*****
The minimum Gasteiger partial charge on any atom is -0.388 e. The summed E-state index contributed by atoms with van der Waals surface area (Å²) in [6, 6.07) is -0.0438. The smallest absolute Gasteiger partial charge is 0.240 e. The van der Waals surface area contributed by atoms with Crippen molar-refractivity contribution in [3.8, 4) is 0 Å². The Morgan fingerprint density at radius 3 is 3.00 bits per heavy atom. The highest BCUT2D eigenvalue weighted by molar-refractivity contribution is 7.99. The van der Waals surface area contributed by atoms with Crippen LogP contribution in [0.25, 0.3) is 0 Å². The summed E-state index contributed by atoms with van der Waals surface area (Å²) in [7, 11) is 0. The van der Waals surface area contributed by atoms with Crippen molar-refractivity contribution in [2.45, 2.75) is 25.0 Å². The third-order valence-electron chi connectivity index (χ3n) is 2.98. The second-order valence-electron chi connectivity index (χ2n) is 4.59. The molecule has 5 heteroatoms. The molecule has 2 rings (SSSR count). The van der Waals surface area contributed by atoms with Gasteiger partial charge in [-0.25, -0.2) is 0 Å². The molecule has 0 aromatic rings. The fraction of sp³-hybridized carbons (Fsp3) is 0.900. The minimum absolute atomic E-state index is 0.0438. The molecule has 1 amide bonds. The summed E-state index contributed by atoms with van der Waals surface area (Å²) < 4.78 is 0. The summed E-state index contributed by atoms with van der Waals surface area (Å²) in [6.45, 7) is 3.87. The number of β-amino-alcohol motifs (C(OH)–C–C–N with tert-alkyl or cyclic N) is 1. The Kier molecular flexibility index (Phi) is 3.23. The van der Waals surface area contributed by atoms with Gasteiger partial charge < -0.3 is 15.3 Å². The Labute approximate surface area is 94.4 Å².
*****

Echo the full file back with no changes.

The minimum Gasteiger partial charge on any atom is -0.388 e. The summed E-state index contributed by atoms with van der Waals surface area (Å²) in [6, 6.07) is -0.0438. The smallest absolute Gasteiger partial charge is 0.240 e. The van der Waals surface area contributed by atoms with Crippen molar-refractivity contribution in [3.8, 4) is 0 Å². The Morgan fingerprint density at radius 3 is 3.00 bits per heavy atom. The highest BCUT2D eigenvalue weighted by molar-refractivity contribution is 7.99. The van der Waals surface area contributed by atoms with Crippen LogP contribution in [0.25, 0.3) is 0 Å². The summed E-state index contributed by atoms with van der Waals surface area (Å²) in [7, 11) is 0. The van der Waals surface area contributed by atoms with Crippen molar-refractivity contribution in [2.45, 2.75) is 25.0 Å². The third-order valence-electron chi connectivity index (χ3n) is 2.98. The second-order valence-electron chi connectivity index (χ2n) is 4.59. The molecule has 5 heteroatoms. The molecule has 2 rings (SSSR count). The van der Waals surface area contributed by atoms with Gasteiger partial charge in [-0.25, -0.2) is 0 Å². The molecule has 0 aromatic rings. The fraction of sp³-hybridized carbons (Fsp3) is 0.900. The minimum absolute atomic E-state index is 0.0438. The molecule has 1 amide bonds. The summed E-state index contributed by atoms with van der Waals surface area (Å²) < 4.78 is 0. The summed E-state index contributed by atoms with van der Waals surface area (Å²) in [6.45, 7) is 3.87. The number of β-amino-alcohol motifs (C(OH)–C–C–N with tert-alkyl or cyclic N) is 1. The Kier molecular flexibility index (Phi) is 3.23. The van der Waals surface area contributed by atoms with Gasteiger partial charge < -0.3 is 15.3 Å². The Labute approximate surface area is 94.4 Å².